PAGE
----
Maintaining a weed-free greenhouse is important for producing healthy and marketable crops. Weeds compete with crops for water, light, and nutrients, and will reduce crop marketability. Weed growth is typically more of an issue in woody nursery crops as opposed to floriculture crops, primarily because most floriculture crops are grown with high-quality media with little to no weed seed contamination. However, weeds can still be an issue, especially in structures with gravel, dirt, or ground-cloth floors. In some cases, gravel will become saturated with organic material, providing favorable conditions for germination. Weeds can also germinate along edges, tears, and worn areas of ground cloth. It is important to frequently scout for weeds. Weeds under benches and on walkways do not directly affect plant growth but often harbor pests such as aphids, whiteflies, thrips, and mites, as well as diseases (Neal 2015) (Figures 1 and 2). A good IPM program will use chemical and non-chemical methods to ensure efficient and economic weed control.
1. Sanitation and Prevention
The best weed control strategy is sanitation and prevention. Growing plants inside greenhouses offers growers the ability to exclude or reduce the amount of weed seeds that enter. However, weed seeds can still be blown into greenhouses through vents, doors, or windows; carried by water; and brought in on plant material, tools, equipment, animals, and people (Neal 2015, Pundt 2014). Keep weed seeds and other propagules (tubers, rhizomes, etc.) out of the greenhouse by using weed-free plant materials and sterile growing media. Monitor new shipments of plants and closely inspect them for small weeds or other pests before placing them inside the greenhouse. Keep walkways and aisles leading into the greenhouse entrance free of vegetation or mow grass and other vegetation frequently and close to the ground to prevent weed seeds from being introduced by foot traffic. Screen exclusions on vents may also decrease the amount of wind-borne seed that enters the greenhouse (Smith 2014). Keeping the areas under benches free of container media and plant debris will also help reduce weed germination. Concrete floors or weed barrier fabrics placed over gravel will help prevent weed seed germination and allow easy clean up. If reusing containers, wash with pressurized water and chemical disinfectants to remove any dirt, pathogens, and weed seeds.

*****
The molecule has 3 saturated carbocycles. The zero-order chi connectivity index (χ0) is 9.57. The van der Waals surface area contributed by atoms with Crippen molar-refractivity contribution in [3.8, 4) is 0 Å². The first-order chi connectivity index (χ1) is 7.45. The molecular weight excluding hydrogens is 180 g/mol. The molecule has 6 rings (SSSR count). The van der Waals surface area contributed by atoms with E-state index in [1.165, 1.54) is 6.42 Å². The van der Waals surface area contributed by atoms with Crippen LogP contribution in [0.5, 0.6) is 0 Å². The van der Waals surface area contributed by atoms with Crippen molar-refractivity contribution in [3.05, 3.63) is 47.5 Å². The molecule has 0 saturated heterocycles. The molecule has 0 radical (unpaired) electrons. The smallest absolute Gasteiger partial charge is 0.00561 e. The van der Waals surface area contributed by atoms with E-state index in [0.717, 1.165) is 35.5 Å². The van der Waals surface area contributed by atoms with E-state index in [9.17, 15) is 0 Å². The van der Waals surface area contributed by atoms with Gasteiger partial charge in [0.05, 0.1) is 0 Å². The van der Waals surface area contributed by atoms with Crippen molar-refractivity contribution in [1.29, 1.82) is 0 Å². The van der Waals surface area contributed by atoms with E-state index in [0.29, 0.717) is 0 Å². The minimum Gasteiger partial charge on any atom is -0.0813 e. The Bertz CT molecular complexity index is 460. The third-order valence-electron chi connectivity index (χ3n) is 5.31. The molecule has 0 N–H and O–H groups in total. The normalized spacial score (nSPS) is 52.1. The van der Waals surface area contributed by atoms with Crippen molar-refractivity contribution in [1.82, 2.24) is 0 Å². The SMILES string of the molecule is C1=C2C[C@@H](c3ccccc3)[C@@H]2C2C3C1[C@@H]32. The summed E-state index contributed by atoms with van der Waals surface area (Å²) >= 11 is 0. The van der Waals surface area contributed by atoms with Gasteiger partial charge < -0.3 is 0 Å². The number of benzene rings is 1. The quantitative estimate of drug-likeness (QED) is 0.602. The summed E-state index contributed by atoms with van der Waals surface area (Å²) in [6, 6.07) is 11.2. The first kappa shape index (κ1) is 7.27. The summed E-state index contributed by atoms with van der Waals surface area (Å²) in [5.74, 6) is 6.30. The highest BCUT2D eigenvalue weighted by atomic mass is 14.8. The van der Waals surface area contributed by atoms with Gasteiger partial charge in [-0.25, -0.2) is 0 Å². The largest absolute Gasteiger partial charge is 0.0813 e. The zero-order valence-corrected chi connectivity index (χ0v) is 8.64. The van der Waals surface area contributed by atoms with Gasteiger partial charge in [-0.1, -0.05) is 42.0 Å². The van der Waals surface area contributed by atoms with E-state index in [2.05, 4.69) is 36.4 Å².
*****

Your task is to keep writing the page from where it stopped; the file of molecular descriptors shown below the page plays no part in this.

2. Hand Weeding
Common greenhouse weeds such as spotted spurge (Euphorbia maculata), bittercress (Cardamine spp.), and oxalis (Oxalis spp.) can produce thousands of seeds that germinate very quickly. Scout and hand-pull weeds before they flower and produce seed and before they become so large that weeding risks dislodging un-rooted cuttings. Never leave pulled weed material on the floor. Most weed species are resilient and can re-root, especially in the humid environment of a greenhouse. Seeds left on pulled weed material are often still viable and can easily germinate given the right conditions.
3. Cultural Control Practices